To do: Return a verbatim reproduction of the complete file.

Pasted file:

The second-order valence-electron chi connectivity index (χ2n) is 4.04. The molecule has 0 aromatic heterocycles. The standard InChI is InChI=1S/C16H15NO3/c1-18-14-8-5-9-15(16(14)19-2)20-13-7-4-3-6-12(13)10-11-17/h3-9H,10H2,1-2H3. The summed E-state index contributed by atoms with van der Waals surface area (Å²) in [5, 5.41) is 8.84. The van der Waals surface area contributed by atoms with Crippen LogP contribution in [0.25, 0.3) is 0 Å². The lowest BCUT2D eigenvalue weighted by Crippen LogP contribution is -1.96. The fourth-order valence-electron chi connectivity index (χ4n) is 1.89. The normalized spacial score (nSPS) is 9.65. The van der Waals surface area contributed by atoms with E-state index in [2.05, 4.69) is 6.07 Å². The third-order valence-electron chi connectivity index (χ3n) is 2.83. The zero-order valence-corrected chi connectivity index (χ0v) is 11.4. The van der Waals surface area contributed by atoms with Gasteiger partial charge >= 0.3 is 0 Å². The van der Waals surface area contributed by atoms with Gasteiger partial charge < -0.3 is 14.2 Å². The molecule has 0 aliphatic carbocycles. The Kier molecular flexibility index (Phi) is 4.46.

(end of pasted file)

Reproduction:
The second-order valence-electron chi connectivity index (χ2n) is 4.04. The molecule has 0 aromatic heterocycles. The standard InChI is InChI=1S/C16H15NO3/c1-18-14-8-5-9-15(16(14)19-2)20-13-7-4-3-6-12(13)10-11-17/h3-9H,10H2,1-2H3. The summed E-state index contributed by atoms with van der Waals surface area (Å²) in [5, 5.41) is 8.84. The van der Waals surface area contributed by atoms with Crippen LogP contribution in [0.25, 0.3) is 0 Å². The lowest BCUT2D eigenvalue weighted by Crippen LogP contribution is -1.96. The fourth-order valence-electron chi connectivity index (χ4n) is 1.89. The normalized spacial score (nSPS) is 9.65. The van der Waals surface area contributed by atoms with E-state index in [2.05, 4.69) is 6.07 Å². The third-order valence-electron chi connectivity index (χ3n) is 2.83. The zero-order valence-corrected chi connectivity index (χ0v) is 11.4. The van der Waals surface area contributed by atoms with Gasteiger partial charge >= 0.3 is 0 Å². The van der Waals surface area contributed by atoms with Gasteiger partial charge < -0.3 is 14.2 Å². The molecule has 0 aliphatic carbocycles. The Kier molecular flexibility index (Phi) is 4.46.